3 years ago

Increased scapular spine fractures after reverse shoulder arthroplasty with a humeral onlay short stem: an analysis of 485 consecutive cases

Francesco Ascione, Christopher M. Kilian, Mitzi S. Laughlin, Giulia Bugelli, Peter Domos, Lionel Neyton, Arnaud Godeneche, T. Bradley Edwards, Gilles Walch

Publication date: December 2018

Source: Journal of Shoulder and Elbow Surgery, Volume 27, Issue 12

Author(s): Francesco Ascione, Christopher M. Kilian, Mitzi S. Laughlin, Giulia Bugelli, Peter Domos, Lionel Neyton, Arnaud Godeneche, T. Bradley Edwards, Gilles Walch

Background

Scapular stress fractures after reverse shoulder arthroplasty (RSA) are a potentially serious complication with modern lateralized and onlay implants. The aim of this study was to report the scapular spine stress fracture rate after RSA with an onlay, 145° humeral stem, analyzing potential fracture risk factors and clinical outcomes in a large cohort of patients.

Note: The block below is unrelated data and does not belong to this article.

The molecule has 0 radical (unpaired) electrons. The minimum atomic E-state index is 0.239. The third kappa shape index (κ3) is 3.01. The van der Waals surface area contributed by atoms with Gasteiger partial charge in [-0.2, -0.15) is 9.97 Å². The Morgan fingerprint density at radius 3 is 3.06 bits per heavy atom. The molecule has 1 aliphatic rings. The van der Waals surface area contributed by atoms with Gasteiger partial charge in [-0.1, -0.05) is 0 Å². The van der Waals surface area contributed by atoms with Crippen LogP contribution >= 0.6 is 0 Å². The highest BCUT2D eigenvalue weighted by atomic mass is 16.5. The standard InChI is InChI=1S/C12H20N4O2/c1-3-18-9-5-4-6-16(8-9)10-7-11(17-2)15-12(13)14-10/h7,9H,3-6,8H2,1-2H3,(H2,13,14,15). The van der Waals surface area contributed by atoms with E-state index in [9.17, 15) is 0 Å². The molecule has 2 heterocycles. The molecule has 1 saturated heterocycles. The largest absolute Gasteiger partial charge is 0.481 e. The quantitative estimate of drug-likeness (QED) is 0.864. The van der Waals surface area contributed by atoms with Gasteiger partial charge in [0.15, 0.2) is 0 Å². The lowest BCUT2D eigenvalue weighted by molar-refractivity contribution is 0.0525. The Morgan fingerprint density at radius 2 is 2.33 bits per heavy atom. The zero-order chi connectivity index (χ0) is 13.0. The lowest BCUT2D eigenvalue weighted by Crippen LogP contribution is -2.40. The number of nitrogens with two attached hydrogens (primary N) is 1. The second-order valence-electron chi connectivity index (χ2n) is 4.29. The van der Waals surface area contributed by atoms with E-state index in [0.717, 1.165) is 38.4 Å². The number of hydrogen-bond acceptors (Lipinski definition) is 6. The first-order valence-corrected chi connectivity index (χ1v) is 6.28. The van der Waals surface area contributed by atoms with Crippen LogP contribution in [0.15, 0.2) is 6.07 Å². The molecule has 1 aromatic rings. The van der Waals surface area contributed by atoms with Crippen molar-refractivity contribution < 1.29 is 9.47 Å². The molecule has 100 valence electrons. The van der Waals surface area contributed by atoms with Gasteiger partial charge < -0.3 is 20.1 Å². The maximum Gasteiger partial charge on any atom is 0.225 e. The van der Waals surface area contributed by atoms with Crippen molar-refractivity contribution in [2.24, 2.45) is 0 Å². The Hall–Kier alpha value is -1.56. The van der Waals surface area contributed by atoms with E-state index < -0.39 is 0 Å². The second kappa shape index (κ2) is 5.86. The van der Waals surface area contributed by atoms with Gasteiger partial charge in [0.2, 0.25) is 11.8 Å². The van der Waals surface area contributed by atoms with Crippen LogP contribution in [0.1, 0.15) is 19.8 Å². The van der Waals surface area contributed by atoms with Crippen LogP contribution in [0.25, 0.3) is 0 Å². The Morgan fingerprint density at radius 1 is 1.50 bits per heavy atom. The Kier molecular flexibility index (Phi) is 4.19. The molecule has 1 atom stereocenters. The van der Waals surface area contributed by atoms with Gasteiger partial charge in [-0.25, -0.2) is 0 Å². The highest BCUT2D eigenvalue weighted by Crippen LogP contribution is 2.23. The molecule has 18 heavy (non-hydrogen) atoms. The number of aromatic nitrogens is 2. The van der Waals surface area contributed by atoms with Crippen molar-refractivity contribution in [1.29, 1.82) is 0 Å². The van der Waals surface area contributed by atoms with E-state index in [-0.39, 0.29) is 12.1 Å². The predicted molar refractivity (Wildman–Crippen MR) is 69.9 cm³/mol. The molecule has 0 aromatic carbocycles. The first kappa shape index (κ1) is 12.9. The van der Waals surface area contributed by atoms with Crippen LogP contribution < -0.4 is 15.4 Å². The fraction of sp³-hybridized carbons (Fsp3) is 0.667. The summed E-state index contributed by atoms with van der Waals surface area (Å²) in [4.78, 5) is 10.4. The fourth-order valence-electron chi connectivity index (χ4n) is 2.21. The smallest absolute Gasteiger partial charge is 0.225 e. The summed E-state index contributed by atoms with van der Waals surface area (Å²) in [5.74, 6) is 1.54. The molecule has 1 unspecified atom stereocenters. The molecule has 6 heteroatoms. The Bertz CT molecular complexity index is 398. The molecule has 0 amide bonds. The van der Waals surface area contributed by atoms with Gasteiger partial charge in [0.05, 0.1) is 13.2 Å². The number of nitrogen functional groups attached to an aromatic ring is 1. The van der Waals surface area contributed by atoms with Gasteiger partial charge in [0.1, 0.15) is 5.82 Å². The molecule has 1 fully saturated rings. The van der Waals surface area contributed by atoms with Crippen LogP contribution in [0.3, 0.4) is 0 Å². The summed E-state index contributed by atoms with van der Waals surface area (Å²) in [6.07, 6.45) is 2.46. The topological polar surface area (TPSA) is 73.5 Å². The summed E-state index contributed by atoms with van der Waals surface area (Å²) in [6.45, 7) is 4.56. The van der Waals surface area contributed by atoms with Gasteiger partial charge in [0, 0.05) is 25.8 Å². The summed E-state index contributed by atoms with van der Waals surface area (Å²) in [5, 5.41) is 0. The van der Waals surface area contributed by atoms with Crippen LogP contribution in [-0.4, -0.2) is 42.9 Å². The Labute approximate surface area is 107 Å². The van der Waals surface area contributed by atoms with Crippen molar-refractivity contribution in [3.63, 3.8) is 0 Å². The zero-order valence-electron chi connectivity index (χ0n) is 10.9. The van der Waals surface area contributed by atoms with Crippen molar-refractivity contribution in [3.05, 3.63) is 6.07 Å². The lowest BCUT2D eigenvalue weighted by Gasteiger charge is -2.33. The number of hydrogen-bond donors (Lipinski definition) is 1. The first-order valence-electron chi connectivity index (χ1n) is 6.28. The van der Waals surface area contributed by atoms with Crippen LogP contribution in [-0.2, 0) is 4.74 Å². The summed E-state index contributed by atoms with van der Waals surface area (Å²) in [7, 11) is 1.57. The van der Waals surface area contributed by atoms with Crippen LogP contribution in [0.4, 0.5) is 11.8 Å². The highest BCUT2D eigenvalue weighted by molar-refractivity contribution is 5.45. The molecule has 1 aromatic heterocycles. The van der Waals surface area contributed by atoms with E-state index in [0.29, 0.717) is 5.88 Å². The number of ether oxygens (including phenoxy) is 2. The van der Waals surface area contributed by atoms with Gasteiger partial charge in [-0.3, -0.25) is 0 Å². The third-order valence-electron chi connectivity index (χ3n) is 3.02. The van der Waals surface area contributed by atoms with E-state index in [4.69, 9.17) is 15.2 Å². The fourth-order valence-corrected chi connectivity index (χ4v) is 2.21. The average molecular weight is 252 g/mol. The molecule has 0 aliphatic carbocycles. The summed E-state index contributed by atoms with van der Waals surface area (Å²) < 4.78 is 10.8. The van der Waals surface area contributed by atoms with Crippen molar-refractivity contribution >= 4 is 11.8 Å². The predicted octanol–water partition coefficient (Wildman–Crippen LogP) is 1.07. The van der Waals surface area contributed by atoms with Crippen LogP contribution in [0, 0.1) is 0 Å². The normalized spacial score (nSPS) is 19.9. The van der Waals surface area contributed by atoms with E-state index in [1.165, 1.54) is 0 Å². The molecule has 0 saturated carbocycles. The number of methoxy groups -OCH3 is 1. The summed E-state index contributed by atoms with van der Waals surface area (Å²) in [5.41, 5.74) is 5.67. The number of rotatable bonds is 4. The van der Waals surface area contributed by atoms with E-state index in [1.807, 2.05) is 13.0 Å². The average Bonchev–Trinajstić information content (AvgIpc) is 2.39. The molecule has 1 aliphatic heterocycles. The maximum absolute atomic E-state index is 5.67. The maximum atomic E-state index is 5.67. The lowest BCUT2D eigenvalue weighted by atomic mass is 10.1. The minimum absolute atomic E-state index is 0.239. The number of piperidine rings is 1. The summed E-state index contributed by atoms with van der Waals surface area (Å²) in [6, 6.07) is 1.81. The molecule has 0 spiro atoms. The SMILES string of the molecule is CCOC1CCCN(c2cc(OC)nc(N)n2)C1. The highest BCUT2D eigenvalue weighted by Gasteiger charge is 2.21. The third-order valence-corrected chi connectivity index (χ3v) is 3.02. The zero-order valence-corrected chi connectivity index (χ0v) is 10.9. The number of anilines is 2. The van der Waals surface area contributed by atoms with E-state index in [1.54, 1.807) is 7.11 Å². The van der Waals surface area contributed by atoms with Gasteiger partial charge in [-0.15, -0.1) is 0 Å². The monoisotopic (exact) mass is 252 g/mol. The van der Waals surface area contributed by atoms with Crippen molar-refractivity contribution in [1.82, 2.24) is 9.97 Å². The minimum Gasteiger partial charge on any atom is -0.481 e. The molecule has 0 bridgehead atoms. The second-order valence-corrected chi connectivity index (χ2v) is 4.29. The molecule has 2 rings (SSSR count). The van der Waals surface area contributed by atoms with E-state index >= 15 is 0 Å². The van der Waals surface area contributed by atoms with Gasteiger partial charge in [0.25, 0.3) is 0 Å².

Methods

A consecutive series of 485 RSAs were implanted with the Aequalis Ascend Flex stem. Data collection included preoperative and postoperative clinical and radiographic assessment findings (rotator cuff Goutallier grade; Hamada, Walch, and Favard classifications; range of motion; Constant score) and perioperative data. Patients with a scapular spine fracture following RSA were matched with nonfracture control patients, and preoperative variables were tested to determine whether they were predictive of a scapular spine fracture.

Results

A scapular spine fracture following RSA occurred in 21 patients (4.3%), with a mean time to diagnosis of 8.6 months (range, 1-34 months). No preoperative factor was found to be a significant predictor of scapular spine fracture. Both groups showed significant improvements in active mobility measurements and Constant scores from preoperatively to final follow-up (P < .001). The control group scored significantly better than the scapular spine fracture group regarding the Constant score and forward flexion.

Conclusion

Scapular spine fractures have shown an increased prevalence after onlay-design RSA. This series was not able to link any clear risk factors. Functional results are limited, regardless of the fracture management.

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